: Noncompete agreements will likely be a factor of the previous for employees — from hairstylists to executives — if federal regulators have their manner
Employers would be banned from making staff sign noncompete clauses, according to proposed rules that federal regulators say would boost worker pay and end a major drag on people who wish to change jobs, and stay in the same industry.
The Federal Trade Commission released the proposed rules on Thursday designed to end worker noncompete clauses, which typically prevent the person signing it from leaving their job in order to start a rival business, or simply take a job with a competitor.
In theory, the clauses are supposed to protect businesses from former employees poaching clients, among other nefarious sales tactics. But the overly restrictive clauses are popping up in all kinds of work in for high- and low-paying jobs, ranging from warehouse workers and hairstylists to doctors and business executives, the FTC said.
Approximately 30 million workers are restricted by noncompete agreements, the FTC said. Doing away with the clauses would boost worker earnings between $250 billion and $296 billion annually and would narrow the pay gaps between men and women, as well as the pay gap between whites and minority workers.
In 2019, one estimate from researchers at Cornell University and the Economic Policy Institute, a left-leaning think tank, said between one-quarter and nearly half of all private-sector workers had signed a noncompete agreement.
“Noncompetes block workers from freely switching jobs, depriving them of higher wages and better working conditions, and depriving businesses of a talent pool that they need to build and expand. By ending this practice, the FTC’s proposed rule would promote greater dynamism, innovation, and healthy competition,” Lina Khan, the FTC’s chair, said in a statement.
The proposed rules would prevent employers from acting upon existing clauses or telling staff they are subject to noncompete agreements.
“‘The FTC’s action today is thrilling.’”
They also come at a time when the job market remains tight and more laws are going on the books making it easier to understand a job’s potential pay.
“The FTC’s action today is thrilling,” said Matt Kent, competition policy advocate at Public Citizen, a consumer-advocacy organization. “If finalized in this form, the rule would be wide ranging, applying to independent contractors and requiring an employer to actively inform workers that existing noncompete clauses are no longer in effect.”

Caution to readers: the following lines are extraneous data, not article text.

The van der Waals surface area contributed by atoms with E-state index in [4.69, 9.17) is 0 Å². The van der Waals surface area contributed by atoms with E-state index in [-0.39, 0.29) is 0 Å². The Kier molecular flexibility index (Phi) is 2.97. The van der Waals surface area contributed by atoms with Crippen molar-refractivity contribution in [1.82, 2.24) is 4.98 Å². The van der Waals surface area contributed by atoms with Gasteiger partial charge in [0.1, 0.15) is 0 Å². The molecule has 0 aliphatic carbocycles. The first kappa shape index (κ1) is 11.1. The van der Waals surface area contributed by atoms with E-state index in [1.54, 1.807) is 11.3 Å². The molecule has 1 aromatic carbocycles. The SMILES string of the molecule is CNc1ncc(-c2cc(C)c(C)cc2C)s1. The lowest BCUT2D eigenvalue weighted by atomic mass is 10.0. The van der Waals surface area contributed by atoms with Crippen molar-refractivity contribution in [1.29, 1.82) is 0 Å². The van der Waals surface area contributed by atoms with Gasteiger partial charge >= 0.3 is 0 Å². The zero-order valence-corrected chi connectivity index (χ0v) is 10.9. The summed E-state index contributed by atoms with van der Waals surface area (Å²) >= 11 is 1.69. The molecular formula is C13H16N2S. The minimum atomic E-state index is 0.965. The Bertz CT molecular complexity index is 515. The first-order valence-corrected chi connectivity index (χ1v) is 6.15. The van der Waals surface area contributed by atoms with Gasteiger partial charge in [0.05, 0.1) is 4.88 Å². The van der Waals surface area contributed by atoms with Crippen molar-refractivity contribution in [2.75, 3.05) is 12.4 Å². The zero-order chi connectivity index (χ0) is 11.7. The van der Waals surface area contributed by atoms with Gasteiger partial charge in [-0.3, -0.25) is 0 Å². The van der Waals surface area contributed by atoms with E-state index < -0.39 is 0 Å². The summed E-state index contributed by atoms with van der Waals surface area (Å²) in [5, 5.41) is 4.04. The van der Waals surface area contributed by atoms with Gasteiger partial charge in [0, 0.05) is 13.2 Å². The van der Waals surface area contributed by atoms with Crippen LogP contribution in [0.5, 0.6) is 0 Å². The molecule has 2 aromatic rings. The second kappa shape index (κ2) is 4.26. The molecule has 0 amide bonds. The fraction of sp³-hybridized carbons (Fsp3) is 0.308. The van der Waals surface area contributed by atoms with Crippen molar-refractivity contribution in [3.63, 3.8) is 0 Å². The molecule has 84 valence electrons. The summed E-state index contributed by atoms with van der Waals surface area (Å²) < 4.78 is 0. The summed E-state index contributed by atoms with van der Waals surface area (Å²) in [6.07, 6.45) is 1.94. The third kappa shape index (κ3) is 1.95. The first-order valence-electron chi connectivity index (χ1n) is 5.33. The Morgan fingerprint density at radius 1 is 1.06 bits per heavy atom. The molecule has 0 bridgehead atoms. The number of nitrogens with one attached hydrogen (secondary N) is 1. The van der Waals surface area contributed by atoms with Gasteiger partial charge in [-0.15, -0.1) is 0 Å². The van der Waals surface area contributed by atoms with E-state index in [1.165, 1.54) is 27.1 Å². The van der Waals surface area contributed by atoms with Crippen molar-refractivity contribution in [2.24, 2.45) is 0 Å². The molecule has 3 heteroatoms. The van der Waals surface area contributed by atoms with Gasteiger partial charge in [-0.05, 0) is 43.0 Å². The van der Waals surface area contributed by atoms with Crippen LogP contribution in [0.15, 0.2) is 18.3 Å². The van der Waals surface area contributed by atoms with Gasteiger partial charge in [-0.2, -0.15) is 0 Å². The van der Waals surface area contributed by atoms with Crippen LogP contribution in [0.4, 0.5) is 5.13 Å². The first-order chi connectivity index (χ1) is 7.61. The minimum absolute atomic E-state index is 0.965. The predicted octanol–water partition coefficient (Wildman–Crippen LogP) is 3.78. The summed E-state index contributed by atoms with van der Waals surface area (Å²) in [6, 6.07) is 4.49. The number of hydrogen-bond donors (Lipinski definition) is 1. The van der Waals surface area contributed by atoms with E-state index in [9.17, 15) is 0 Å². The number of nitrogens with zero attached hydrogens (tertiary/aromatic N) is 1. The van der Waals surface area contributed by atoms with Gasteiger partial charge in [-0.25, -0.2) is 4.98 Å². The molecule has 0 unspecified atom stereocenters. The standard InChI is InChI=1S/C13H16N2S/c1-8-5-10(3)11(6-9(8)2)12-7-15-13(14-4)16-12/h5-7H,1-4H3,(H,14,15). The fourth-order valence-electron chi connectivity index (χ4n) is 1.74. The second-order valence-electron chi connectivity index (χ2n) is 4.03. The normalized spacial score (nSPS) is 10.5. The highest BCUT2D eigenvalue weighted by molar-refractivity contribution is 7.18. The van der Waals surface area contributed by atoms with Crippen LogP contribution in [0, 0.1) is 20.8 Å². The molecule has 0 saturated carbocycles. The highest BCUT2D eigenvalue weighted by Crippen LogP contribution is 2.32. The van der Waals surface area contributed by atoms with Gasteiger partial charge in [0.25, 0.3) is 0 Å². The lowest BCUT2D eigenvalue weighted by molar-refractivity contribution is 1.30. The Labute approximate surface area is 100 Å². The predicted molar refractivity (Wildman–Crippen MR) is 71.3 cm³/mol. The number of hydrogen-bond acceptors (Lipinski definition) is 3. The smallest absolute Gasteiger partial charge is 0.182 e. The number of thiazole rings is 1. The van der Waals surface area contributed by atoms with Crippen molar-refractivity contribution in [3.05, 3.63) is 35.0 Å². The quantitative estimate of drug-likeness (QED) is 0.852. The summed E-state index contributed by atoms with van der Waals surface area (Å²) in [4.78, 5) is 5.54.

Kent said the rule was based on the regulator’s authority to combat unfair competition. But it’s also coming at a time when the conservative-leaning Supreme Court is taking a dim view on how far regulators can go.
The FTC proposal “is blatantly unlawful,” said Sean Heather, the U.S. Chamber of Commerce’s senior vice president for International Regulatory Affairs and Antitrust. “Since the agency’s creation over 100 years ago, Congress has never delegated the FTC anything close to the authority it would need to promulgate such a competition rule. The Chamber is confident that this unlawful action will not stand,” Heather said.
A blanket ban on noncompete agreements would fly against state laws that govern their use, he said. The ban “ignores the fact that, when appropriately used, noncompete agreements are an important tool in fostering innovation and preserving competition.”
“We believe that both things are true, that noncompetes can be inappropriate and abusive, but can also in other circumstance be appropriate and necessary. It makes little sense to have a blanket ban. In the past the states have drawn these lines, we question the need for a federal rule,” Heather said.
Various state rules on non-compete clauses already exist. In California, North Dakota and Oklahoma, the clauses are null and void for nearly all workers, according to the FTC. Elsewhere, state laws kick in to some degree. For example, 11 states and Washington D.C. say the clauses can’t be used for workers below certain pay levels.
A day earlier, the FTC announced three cases against companies using non-compete clauses — one related to security-guard services and another related to the manufacturing of glass containers. Affected workers ranged from low-wage security guards to engineers, the FTC said, adding that it was the first time the regulator sued to stop the clauses being used.
Now it’s question of what’s next for the overarching rule proposal. The FTC wants public comment on the proposed rules.
“Noncompetes suppress wages. Removing them is very good for workers,” said Heidi Shierholz, president of the Economic Policy Institute.
“It is not going to reverse four decades of decisions that wrested power from workers, but there are many, many, many levers that have been pulled to sort of shift power from workers to employers, and this is one of them. There is still a lot of work to do, but this is an incredibly important step.”
But the idea is already getting panned by one of the regulator’s own commissioners.
Commissioner Christine Wilson, appointed during the Trump administration, dissented from the rule proposal.
The widespread ban would be a “radical departure” from fact-specific questions about whether a non-compete went too far. Besides, there can be valid reasons for such clauses, like the protection of trade secrets and confidential commercial information, she noted — justifications getting short shrift in the current proposal, she added.
Later Thursday, President Joe Biden saw it differently. He called the proposed rules “a huge step forward in banning noncompete agreements that are designed simply to lower people’s wages,” he said, according to a pool report.
Emma Ockerman contributed to this report